How to Get Started

Getting started with making fermented vegetables can be very simple. The basic process of fermenting vegetables involves cleaning and chopping vegetables, drawing out the juices of the vegetables with salt and squeezing or pounding the vegetables, packing the vegetables tightly in a container submerged in its juices to ferment, and waiting until the desired taste and texture is achieved. While some fermentation techniques don’t require salt, many recipes use salt to help pull juices out of the vegetables, create a crispier texture, and create an environment that inhibits harmful bacteria (e.g., sauerkraut, miso).7 Warm temperatures speed up the fermentation process, and cool temperatures slow it down. Some people consider temperatures in the 50-65˚F range to be ideal for fermenting vegetables.7 When stored in the refrigerator or in a cool environment of approximately 35-50˚F, the vegetables can retain flavor and texture properties for months and sometimes years. 

Although the process of fermenting vegetables really is simple, it takes practice to get to know the qualities of different vegetables as a fermented product and to play with recipes and flavors. It took me a couple of growing seasons of practice and a few batches of non-tasty ferments before I could consistently make batches that my family and I love to eat. But don’t be intimidated and discouraged! You will be blown away by the flavors, cost-savings, and health-giving qualities of your own fermented vegetables. Some popular vegetables for making vegetable ferments that are grown in the northeast region of the U.S. include cabbage (green, red, and Asian varieties), radish, carrot, turnip, beet, cauliflower, and cucumber.

If you are a beginner at making fermented vegetables, here are some tips for getting started: 

  • Taste some of the fermented vegetable products out there to find types you enjoy eating. Most grocery stores in the U.S. carry sauerkraut, kimchi, and naturally fermented cucumber pickles in the refrigerated section. At health food stores you might find fermented radish, carrot, beet, turnip, and other root vegetables. Make sure the fermented vegetables have not been pasteurized (if they are jarred or canned at room temperature on the shelf, they are likely pasteurized).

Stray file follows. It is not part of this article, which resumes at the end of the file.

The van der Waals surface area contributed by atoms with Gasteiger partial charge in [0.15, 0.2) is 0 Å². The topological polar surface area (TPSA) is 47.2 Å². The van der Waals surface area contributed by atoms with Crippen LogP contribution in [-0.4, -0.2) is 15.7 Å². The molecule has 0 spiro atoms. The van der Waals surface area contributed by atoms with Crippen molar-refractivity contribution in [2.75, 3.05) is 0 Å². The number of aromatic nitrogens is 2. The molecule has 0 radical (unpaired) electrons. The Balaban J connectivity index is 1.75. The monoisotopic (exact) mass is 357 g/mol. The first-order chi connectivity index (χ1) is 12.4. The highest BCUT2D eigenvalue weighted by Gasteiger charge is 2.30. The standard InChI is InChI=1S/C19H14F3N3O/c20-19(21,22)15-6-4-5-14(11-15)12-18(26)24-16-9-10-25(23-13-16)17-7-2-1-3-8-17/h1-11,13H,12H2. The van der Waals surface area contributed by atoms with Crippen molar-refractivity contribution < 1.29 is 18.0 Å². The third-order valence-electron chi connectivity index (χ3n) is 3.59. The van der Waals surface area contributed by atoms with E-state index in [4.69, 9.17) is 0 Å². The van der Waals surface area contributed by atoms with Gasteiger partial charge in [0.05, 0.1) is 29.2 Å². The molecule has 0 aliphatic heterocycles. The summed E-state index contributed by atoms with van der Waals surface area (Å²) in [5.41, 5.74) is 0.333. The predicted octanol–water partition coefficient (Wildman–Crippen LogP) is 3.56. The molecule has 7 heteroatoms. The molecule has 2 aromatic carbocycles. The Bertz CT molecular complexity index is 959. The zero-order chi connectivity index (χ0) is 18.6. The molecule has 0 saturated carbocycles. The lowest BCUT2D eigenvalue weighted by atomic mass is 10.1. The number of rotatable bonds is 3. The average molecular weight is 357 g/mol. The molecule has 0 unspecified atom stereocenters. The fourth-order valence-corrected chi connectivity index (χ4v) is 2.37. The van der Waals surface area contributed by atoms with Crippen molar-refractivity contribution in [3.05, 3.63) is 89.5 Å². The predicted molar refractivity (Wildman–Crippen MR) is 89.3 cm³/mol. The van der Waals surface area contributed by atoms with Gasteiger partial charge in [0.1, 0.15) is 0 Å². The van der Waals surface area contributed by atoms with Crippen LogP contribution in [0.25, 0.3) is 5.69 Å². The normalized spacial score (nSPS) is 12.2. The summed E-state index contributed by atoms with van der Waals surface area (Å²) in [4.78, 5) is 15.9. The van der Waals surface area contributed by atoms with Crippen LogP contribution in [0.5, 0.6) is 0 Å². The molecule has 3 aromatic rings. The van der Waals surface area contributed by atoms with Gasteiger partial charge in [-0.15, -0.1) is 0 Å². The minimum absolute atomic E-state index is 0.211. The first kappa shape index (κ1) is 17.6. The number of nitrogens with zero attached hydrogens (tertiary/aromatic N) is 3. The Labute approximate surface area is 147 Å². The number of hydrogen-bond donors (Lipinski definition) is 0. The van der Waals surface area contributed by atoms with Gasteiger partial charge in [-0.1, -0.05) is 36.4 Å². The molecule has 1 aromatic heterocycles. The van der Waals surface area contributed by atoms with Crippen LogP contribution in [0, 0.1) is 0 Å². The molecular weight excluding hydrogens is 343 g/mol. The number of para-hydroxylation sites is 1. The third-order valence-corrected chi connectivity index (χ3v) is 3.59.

• Start with making small batches in quart or half-gallon sized jars. This will allow you to explore different recipes more quickly without investing a lot of time and money.
  • Start with simple recipes with few ingredients and easy steps, such as the cabbage kraut below. You will be encouraged to make your own if the process isn’t a hassle or overly complicated.  
  • Use vegetables that are in season and grown locally. Freshly harvested vegetables tend to taste better and are crunchier and more appealing when fermented. In-season vegetables tend to be cheaper. If you buy from a local farm, try to find vegetables that have been grown without pesticides and herbicides to minimize harmful contaminants and maximize beneficial bacteria.
  • Taste your vegetables daily and monitor the progression of fermentation. The time it takes to achieve the desired texture and flavor of fermented vegetables varies greatly and depends on personal preferences, environmental temperatures, and type of vegetable ferment. If your vegetable ferments quickly in warm temperatures, it’s best to transfer them to a fridge after 2 days or eat them up before they get too mushy. 
  • Start with fermenting cabbage. While you can ferment virtually any type of vegetable, some are harder to get the right texture and flavor. Cabbage is a relatively inexpensive and easy vegetable to ferment, and there are many options for creating flavors you might like. Experiment with herbs and spices such as ginger, garlic, hot pepper, caraway seeds, curry powder, and turmeric.